Testimony: Preserving Welfare Benefits for the Truly Needy


Testimony in Support of LD 182, “An Act to Create a 9-month Time Limit on General Assistance Benefits for Able-bodied Adults Without Dependents,” LD 183, “An Act to Incorporate Time Limits on the Temporary Assistance for Needy Families Program into Municipal General Assistance Programs,” LD 268, “An Act to Establish a 45-day Municipal Residency Requirement for General Assistance Programs,” LD 364, “An Act to Prohibit the Use of General Assistance as a Replacement for Available Resources,” and LD 454, “An Act to Establish a 180-day State Residency Requirement for Municipal General Assistance.”

Senator Baldacci, Representative Meyer, and the distinguished members of the Committee on Health and Human Services, my name is Nick Murray and I serve as director of policy for Maine Policy Institute. We are a “free market think tank,” a nonpartisan, non-profit organization that advocates for individual liberty and economic freedom in Maine. Thank you for the opportunity to testify in support of LDs 182 183, 268, 364, and 454.

While the unemployment rate is low, the workforce participation rate is dismal compared to the national average and our neighbors. This should tell us that now is the time to review what incentives may be keeping Mainers out of the workforce, or working just enough to not lose social assistance benefits.

During the previous administration, DHHS tightened certain welfare programs with reforms like lifetime limits on benefits and work requirements, and saw significant benefits to the labor force and state budget.

A report compiled by the governor’s Office of Policy Management and state economist in April 2016 tracked employment and wage records for nearly 7,000 able-bodied adults as they cycled off food stamps. After the first year, these adults’ incomes rose 114% on average—a combined $18 million—because they re-entered the workforce and broke out of the cycle of dependence that state welfare benefits can facilitate.

This committee has an opportunity to reaffirm the ultimate goal of welfare in order to allow more Mainers to get out of the system and become self-sufficient.

We commend Sen. Brakey for submitting these pieces of common sense legislation. These bills will significantly contribute to a more vibrant workforce, drive higher incomes for hard-working Mainers, and protect taxpayers against waste. 

LD 182 would limit receipt of General Assistance within a period of 5 years for any able-bodied individual without dependents to 275 days (about 9 months). LD 183 would specify that those who have received Temporary Assistance for Needy Families (TANF) benefits for 60 months—the current lifetime limit—would be ineligible for municipal general assistance, unless they have been ineligible for TANF for five years.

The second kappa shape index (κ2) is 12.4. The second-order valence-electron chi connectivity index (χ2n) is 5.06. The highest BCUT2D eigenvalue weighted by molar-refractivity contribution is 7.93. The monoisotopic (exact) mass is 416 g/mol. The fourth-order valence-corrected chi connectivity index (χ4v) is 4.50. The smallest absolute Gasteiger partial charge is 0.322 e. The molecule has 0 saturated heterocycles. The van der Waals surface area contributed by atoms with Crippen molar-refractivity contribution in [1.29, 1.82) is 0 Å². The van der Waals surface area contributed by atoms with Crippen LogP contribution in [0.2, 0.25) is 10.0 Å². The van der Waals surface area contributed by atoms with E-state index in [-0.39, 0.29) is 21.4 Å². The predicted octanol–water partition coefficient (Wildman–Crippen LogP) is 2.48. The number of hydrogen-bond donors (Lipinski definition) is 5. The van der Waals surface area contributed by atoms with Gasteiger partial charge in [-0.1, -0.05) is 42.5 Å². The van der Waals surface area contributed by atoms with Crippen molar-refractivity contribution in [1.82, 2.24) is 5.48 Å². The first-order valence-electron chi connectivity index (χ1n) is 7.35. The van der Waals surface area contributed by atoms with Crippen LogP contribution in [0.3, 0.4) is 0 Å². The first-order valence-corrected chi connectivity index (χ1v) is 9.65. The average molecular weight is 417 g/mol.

LD 454 would require applicants for municipal general assistance be a resident of the state of Maine for at least 180 days. Similarly, LD 268 would require a municipal general assistance (GA) beneficiary to have been a resident of the municipality in which they are applying for benefits for at least 45 days. It also would remove the requirement that a municipality provide GA to someone who is unhoused who applies for it, and it would remove the prohibition on municipalities setting their own durational residency requirement to receive GA.

Current law provides no mechanism for municipalities to ensure that those who apply for GA are bona fide residents. Today, “resident” in section 4307 applies to any “person who is physically present in a municipality with the intention of remaining in that municipality.”

With such little assurance that a GA beneficiary is even a resident of the particular municipality in which they are applying, administration of this program is hardly fair to those who actually have “intention of remaining.” 

LD 364 would ensure that general assistance beneficiaries have exhausted every other available resource to them before turning to the taxpayers to fund their lives. It would help to prevent fraudulent payments by requiring Mainers who take GA to account for why they require financial assistance from the state.

These five bills would inject commonsense requirements into Maine’s overlapping welfare schemes and help to uphold the highest levels of accountability. Maine’s private sector workforce has barely reached its pre-lockdown job levels; they are sorely needed.

Please deem LDs 182 183, 268, 364, and 454 “Ought To Pass” and safeguard against abuse of these crucial resources, dedicated to those who are truly struggling, and not for those who are able to support themselves. Thank you for your time and consideration.